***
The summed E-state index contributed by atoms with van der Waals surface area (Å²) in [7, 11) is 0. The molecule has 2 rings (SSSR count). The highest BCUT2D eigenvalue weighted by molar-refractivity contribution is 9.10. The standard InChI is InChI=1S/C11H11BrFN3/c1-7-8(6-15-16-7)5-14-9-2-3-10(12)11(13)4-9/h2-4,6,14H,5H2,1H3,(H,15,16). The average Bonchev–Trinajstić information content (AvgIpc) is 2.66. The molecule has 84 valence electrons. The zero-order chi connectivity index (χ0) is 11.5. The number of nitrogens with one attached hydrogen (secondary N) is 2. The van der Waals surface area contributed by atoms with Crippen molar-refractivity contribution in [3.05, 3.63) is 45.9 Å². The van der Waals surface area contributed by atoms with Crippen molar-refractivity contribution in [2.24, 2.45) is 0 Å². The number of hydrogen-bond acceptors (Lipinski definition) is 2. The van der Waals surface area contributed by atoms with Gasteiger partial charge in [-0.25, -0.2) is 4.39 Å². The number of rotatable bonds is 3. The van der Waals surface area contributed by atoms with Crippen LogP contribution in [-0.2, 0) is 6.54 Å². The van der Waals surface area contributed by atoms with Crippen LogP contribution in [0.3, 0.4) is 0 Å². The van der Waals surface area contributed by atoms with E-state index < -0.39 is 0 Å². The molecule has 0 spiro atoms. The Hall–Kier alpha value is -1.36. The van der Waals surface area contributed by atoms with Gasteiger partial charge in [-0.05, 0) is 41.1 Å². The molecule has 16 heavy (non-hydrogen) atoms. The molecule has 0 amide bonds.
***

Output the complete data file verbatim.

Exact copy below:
The summed E-state index contributed by atoms with van der Waals surface area (Å²) in [7, 11) is 0. The molecule has 2 rings (SSSR count). The highest BCUT2D eigenvalue weighted by molar-refractivity contribution is 9.10. The standard InChI is InChI=1S/C11H11BrFN3/c1-7-8(6-15-16-7)5-14-9-2-3-10(12)11(13)4-9/h2-4,6,14H,5H2,1H3,(H,15,16). The average Bonchev–Trinajstić information content (AvgIpc) is 2.66. The molecule has 84 valence electrons. The zero-order chi connectivity index (χ0) is 11.5. The number of nitrogens with one attached hydrogen (secondary N) is 2. The van der Waals surface area contributed by atoms with Crippen molar-refractivity contribution in [3.05, 3.63) is 45.9 Å². The van der Waals surface area contributed by atoms with Crippen molar-refractivity contribution in [2.24, 2.45) is 0 Å². The number of hydrogen-bond acceptors (Lipinski definition) is 2. The van der Waals surface area contributed by atoms with Gasteiger partial charge in [-0.25, -0.2) is 4.39 Å². The number of rotatable bonds is 3. The van der Waals surface area contributed by atoms with Crippen LogP contribution in [-0.2, 0) is 6.54 Å². The van der Waals surface area contributed by atoms with Crippen LogP contribution in [0.3, 0.4) is 0 Å². The van der Waals surface area contributed by atoms with E-state index < -0.39 is 0 Å². The molecule has 0 spiro atoms. The Hall–Kier alpha value is -1.36. The van der Waals surface area contributed by atoms with Gasteiger partial charge in [-0.05, 0) is 41.1 Å². The molecule has 16 heavy (non-hydrogen) atoms. The molecule has 0 amide bonds.